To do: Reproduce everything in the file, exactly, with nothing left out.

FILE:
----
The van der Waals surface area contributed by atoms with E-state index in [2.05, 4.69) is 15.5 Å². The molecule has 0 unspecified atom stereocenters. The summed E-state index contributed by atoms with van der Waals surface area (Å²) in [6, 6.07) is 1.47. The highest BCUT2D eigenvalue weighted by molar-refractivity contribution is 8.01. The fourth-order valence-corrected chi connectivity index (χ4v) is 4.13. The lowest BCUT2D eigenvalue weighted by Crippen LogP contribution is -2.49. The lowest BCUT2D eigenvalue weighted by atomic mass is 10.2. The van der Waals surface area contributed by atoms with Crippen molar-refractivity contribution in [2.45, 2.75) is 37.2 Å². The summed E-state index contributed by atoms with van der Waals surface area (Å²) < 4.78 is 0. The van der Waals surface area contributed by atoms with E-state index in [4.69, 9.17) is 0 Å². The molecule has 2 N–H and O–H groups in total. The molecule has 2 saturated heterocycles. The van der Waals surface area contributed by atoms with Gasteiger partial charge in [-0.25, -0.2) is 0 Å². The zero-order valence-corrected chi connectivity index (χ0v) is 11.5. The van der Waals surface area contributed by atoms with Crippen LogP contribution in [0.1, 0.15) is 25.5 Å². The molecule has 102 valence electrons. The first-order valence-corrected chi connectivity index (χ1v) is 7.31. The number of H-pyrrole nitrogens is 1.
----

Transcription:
The van der Waals surface area contributed by atoms with E-state index in [2.05, 4.69) is 15.5 Å². The molecule has 0 unspecified atom stereocenters. The summed E-state index contributed by atoms with van der Waals surface area (Å²) in [6, 6.07) is 1.47. The highest BCUT2D eigenvalue weighted by molar-refractivity contribution is 8.01. The fourth-order valence-corrected chi connectivity index (χ4v) is 4.13. The lowest BCUT2D eigenvalue weighted by Crippen LogP contribution is -2.49. The lowest BCUT2D eigenvalue weighted by atomic mass is 10.2. The van der Waals surface area contributed by atoms with Crippen molar-refractivity contribution in [2.45, 2.75) is 37.2 Å². The summed E-state index contributed by atoms with van der Waals surface area (Å²) < 4.78 is 0. The van der Waals surface area contributed by atoms with E-state index in [4.69, 9.17) is 0 Å². The molecule has 2 N–H and O–H groups in total. The molecule has 2 saturated heterocycles. The van der Waals surface area contributed by atoms with Gasteiger partial charge in [-0.25, -0.2) is 0 Å². The zero-order valence-corrected chi connectivity index (χ0v) is 11.5. The van der Waals surface area contributed by atoms with Crippen LogP contribution in [0.1, 0.15) is 25.5 Å². The molecule has 102 valence electrons. The first-order valence-corrected chi connectivity index (χ1v) is 7.31. The number of H-pyrrole nitrogens is 1.